The Real Reason You Shouldn't Put Your Child's Name On Their Backpack

Shopping for back-to-school supplies can break the bank, and then coming home and organizing the stash can be mind boggling. Multiply that by two or three if you have more than one child.

The first thing you do is make sure every item on the list is checked off, especially the one you had to run to three stores to find as well as the one that cost a small fortune. Remember, there are ways to save on school supplies, including swapping with family and friends and hitting thrift stores (via Today's Parent). Once at home, you label everything because the last thing you want is for an item to go missing at school.

Of course, young children forget to bring home their own supplies. Learning how to remember and be responsible for their belongings is actually a tool they will learn in school, a long with a little guidance and patience from teachers and parents (via Leapfrog). That often takes a while to sink in. It's one of the reasons why teachers ask that parents label everything. Then they won't be left at the end of the day not knowing what belongs to whom.

Yet, even if the teacher requests that you label the outside of your child's backpack, there is a reason why you should never do this.

A backpack can show identifying information

Labeling your child's backpack with their name prominently attached to the top of the bag is a way to help teachers and class parents know which one belongs to your child (via Parenting). This is especially helpful at the end of the day when kids are frantically trying to get ready to go home. The classroom can become chaotic when kids try to gather their belongings, put on jackets, and line up to leave. Yet affixing your child's name to the outside of the backpack where everyone can clearly see it can be a mistake.

Susan Kennedy, the senior program manager for outreach and prevention at the National Center for Missing & Exploited Children (NCMEC) advises against doing that. "Especially for young children, it is possible someone might read their name or their nickname on a coat or a backpack and use that information to make it seem like they know the child by addressing them by [their] name," says Kennedy (via Verywell Family). "This might make the child think that it is OK to go with someone they shouldn't including into a vehicle."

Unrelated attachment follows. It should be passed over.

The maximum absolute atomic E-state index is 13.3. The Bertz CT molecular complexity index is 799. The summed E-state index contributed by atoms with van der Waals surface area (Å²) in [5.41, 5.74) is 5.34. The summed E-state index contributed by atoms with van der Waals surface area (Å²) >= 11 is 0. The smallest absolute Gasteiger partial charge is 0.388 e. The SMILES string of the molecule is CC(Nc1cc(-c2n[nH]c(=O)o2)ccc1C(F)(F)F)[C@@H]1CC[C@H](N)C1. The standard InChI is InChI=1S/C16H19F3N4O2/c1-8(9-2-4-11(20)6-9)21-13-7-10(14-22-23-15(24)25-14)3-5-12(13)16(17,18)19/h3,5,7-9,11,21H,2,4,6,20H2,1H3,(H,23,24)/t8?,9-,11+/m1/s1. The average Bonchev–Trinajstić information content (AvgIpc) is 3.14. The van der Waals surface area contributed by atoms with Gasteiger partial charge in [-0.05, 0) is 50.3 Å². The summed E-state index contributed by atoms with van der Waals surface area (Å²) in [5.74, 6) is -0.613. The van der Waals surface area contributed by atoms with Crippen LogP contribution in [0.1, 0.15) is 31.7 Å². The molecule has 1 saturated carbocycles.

Predators will do whatever they can to make a child think that they can trust them. This includes knowing their name, their parents' name, where they live, and what school they attend.

How to label your child's belongings safely

It always helps to have your child's item clearly identifiable so you can avoid mishaps when children bring home the wrong item and also an easy return for any parent who ends up with it. This also prevents arguments between classmates over who owns what since children often have the same popular gear.

The best way to keep your child safe and not lose their backpack is to add their name on the inside so it's not clearly identifiable (via HuffPost). Then any teacher or parent can take a peek inside and see who it belongs to, yet it won't be visible to strangers in the street or driving by in cars.

It's also vital to teach your child that it's okay to say no to adults (via The Chart CNN). If any adult wants them to go somewhere or touch them inappropriately, instruct your child to say no, run away, and tell an adult they trust what happened.

Though no one wants to think of their child being placed in a predatory situation, every child should be instructed what to do if it ever happens.